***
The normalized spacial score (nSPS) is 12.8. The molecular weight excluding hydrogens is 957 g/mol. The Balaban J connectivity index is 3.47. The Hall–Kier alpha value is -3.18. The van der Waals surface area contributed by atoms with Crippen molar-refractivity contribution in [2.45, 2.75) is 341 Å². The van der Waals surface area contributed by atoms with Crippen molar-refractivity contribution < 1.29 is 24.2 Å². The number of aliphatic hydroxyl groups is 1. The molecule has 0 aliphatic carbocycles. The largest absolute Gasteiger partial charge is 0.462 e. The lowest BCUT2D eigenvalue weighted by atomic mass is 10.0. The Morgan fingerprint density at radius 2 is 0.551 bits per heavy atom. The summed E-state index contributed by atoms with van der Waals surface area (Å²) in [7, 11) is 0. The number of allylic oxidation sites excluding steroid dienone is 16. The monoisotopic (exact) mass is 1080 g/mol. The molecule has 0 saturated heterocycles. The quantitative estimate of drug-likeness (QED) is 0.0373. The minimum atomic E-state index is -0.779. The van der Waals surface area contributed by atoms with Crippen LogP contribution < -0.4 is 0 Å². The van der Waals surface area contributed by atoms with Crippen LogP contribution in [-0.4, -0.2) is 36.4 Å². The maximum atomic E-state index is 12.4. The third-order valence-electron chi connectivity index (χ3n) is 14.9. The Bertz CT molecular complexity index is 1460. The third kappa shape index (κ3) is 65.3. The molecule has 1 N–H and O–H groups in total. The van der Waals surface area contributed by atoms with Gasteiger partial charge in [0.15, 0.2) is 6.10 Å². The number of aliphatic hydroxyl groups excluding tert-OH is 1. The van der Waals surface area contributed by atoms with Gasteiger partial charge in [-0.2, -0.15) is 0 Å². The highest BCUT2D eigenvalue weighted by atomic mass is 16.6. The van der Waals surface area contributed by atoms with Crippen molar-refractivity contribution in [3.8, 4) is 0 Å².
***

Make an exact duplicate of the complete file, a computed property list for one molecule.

The normalized spacial score (nSPS) is 12.8. The molecular weight excluding hydrogens is 957 g/mol. The Balaban J connectivity index is 3.47. The Hall–Kier alpha value is -3.18. The van der Waals surface area contributed by atoms with Crippen molar-refractivity contribution in [2.45, 2.75) is 341 Å². The van der Waals surface area contributed by atoms with Crippen molar-refractivity contribution < 1.29 is 24.2 Å². The number of aliphatic hydroxyl groups is 1. The molecule has 0 aliphatic carbocycles. The largest absolute Gasteiger partial charge is 0.462 e. The lowest BCUT2D eigenvalue weighted by atomic mass is 10.0. The Morgan fingerprint density at radius 2 is 0.551 bits per heavy atom. The summed E-state index contributed by atoms with van der Waals surface area (Å²) in [7, 11) is 0. The number of allylic oxidation sites excluding steroid dienone is 16. The monoisotopic (exact) mass is 1080 g/mol. The molecule has 0 saturated heterocycles. The quantitative estimate of drug-likeness (QED) is 0.0373. The minimum atomic E-state index is -0.779. The van der Waals surface area contributed by atoms with Crippen LogP contribution < -0.4 is 0 Å². The van der Waals surface area contributed by atoms with Crippen LogP contribution in [-0.4, -0.2) is 36.4 Å². The maximum atomic E-state index is 12.4. The third-order valence-electron chi connectivity index (χ3n) is 14.9. The Bertz CT molecular complexity index is 1460. The third kappa shape index (κ3) is 65.3. The molecule has 1 N–H and O–H groups in total. The van der Waals surface area contributed by atoms with Gasteiger partial charge in [0.15, 0.2) is 6.10 Å². The number of aliphatic hydroxyl groups excluding tert-OH is 1. The van der Waals surface area contributed by atoms with Gasteiger partial charge in [-0.2, -0.15) is 0 Å². The highest BCUT2D eigenvalue weighted by atomic mass is 16.6. The van der Waals surface area contributed by atoms with Crippen molar-refractivity contribution in [3.8, 4) is 0 Å².